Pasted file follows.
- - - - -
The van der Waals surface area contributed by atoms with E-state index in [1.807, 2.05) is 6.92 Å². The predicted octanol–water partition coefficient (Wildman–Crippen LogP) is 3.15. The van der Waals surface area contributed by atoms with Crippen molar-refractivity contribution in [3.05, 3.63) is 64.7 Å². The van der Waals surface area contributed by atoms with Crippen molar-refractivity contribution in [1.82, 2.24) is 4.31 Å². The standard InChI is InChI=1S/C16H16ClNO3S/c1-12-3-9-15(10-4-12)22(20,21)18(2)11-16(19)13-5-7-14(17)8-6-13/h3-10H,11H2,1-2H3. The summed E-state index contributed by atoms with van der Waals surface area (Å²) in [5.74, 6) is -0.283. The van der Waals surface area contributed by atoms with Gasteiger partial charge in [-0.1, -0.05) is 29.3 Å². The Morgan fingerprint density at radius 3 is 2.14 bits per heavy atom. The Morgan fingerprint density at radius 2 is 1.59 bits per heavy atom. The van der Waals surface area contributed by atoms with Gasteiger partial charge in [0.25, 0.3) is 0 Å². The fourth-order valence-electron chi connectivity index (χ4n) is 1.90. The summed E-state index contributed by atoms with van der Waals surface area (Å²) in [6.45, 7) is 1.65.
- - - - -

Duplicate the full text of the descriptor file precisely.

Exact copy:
The van der Waals surface area contributed by atoms with E-state index in [1.807, 2.05) is 6.92 Å². The predicted octanol–water partition coefficient (Wildman–Crippen LogP) is 3.15. The van der Waals surface area contributed by atoms with Crippen molar-refractivity contribution in [3.05, 3.63) is 64.7 Å². The van der Waals surface area contributed by atoms with Crippen molar-refractivity contribution in [1.82, 2.24) is 4.31 Å². The standard InChI is InChI=1S/C16H16ClNO3S/c1-12-3-9-15(10-4-12)22(20,21)18(2)11-16(19)13-5-7-14(17)8-6-13/h3-10H,11H2,1-2H3. The summed E-state index contributed by atoms with van der Waals surface area (Å²) in [5.74, 6) is -0.283. The van der Waals surface area contributed by atoms with Gasteiger partial charge in [-0.1, -0.05) is 29.3 Å². The Morgan fingerprint density at radius 3 is 2.14 bits per heavy atom. The Morgan fingerprint density at radius 2 is 1.59 bits per heavy atom. The van der Waals surface area contributed by atoms with Gasteiger partial charge in [0.25, 0.3) is 0 Å². The fourth-order valence-electron chi connectivity index (χ4n) is 1.90. The summed E-state index contributed by atoms with van der Waals surface area (Å²) in [6.45, 7) is 1.65.